Cindy Anderson at The Write Reason explores Second Life, a place that sounds intriguing but also a little creepy and self-indulgent.
Frankly, I need all my time, creativity and brain power to deal with my First Life.
A few years ago (quite a few, actually), I had the game “Myst” on my home computer, and my family followed that with “SimPark.” Both were incredibly addictive for me, but at least “SimPark” seemed to have some educational value. “Myst,” on the other hand, became a total retreat from reality for me, and could suck up hours of my time without me realizing it. I stopped playing.
I’m afraid Second Life would be the same for me, so I’m just not going to go there.
I must admit, looking around on Youtube this evening (another addiction I rarely let myself do), I can see that perhaps blogging, forums, You Tubing, Second Life and other technical innovations might give people ways of connecting with others when real face-to-face life becomes too problematic. Still, I wonder whether those connections can be detrimental when carried to extremes. Balance seems key, as it is in First Life.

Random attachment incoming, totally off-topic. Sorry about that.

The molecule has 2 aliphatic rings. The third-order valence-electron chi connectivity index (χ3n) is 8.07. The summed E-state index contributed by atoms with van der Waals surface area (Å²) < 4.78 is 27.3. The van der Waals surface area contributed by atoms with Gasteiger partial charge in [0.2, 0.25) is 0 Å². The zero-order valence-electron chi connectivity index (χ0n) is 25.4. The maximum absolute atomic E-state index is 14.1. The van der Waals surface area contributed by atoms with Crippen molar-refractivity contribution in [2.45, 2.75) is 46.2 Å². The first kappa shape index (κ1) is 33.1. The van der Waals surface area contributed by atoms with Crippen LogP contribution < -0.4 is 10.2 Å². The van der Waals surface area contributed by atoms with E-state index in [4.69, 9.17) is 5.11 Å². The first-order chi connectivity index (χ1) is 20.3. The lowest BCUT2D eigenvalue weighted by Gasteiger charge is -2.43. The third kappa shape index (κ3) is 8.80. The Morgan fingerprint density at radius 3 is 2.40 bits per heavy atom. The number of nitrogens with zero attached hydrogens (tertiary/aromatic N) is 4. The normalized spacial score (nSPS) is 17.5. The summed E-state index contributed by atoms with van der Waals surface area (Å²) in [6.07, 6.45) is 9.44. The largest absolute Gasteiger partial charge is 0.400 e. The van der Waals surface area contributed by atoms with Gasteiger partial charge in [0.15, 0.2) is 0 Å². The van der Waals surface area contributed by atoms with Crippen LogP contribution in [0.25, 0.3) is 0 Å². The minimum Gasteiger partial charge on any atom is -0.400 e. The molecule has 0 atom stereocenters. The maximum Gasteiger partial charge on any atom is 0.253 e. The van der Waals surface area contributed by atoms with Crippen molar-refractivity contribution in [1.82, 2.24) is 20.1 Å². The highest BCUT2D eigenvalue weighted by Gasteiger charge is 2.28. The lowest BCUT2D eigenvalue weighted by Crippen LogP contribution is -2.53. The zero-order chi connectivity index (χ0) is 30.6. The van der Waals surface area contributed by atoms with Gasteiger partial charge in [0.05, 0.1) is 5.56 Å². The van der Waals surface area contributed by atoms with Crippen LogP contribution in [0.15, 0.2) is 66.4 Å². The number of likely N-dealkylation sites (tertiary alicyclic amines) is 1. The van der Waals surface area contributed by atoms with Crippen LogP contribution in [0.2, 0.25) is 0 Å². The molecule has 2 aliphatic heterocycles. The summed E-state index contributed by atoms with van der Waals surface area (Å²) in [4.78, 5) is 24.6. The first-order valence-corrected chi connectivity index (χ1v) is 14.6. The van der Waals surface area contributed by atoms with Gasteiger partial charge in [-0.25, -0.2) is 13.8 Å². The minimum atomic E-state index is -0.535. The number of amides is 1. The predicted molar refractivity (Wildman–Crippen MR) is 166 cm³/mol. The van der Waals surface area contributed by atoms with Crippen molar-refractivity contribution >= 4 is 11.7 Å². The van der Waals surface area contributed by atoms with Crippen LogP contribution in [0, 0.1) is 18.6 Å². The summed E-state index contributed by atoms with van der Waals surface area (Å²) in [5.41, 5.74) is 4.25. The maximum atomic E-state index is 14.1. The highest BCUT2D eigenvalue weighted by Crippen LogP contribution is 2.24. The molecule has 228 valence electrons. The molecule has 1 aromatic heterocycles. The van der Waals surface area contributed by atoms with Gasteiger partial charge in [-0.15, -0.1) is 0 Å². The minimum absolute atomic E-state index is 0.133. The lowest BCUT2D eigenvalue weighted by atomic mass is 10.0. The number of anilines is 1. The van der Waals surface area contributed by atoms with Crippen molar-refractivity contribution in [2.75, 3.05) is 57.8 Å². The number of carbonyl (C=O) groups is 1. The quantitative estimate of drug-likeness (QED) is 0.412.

And I can see marketing advantages in being in Second Life, but so far I have doubts about its journalistic value. I’d love to hear more, outside of Second Life, from the Reuters reporter who’s been stationed in Second Life for about a year now. Is his job just becoming a marketing job with Reuters and Acura car partnerships, or is there any real journalism there? Can media organizations afford what looks to me like that extravagance in this economic climate? What about the energy usage that Second Life eats?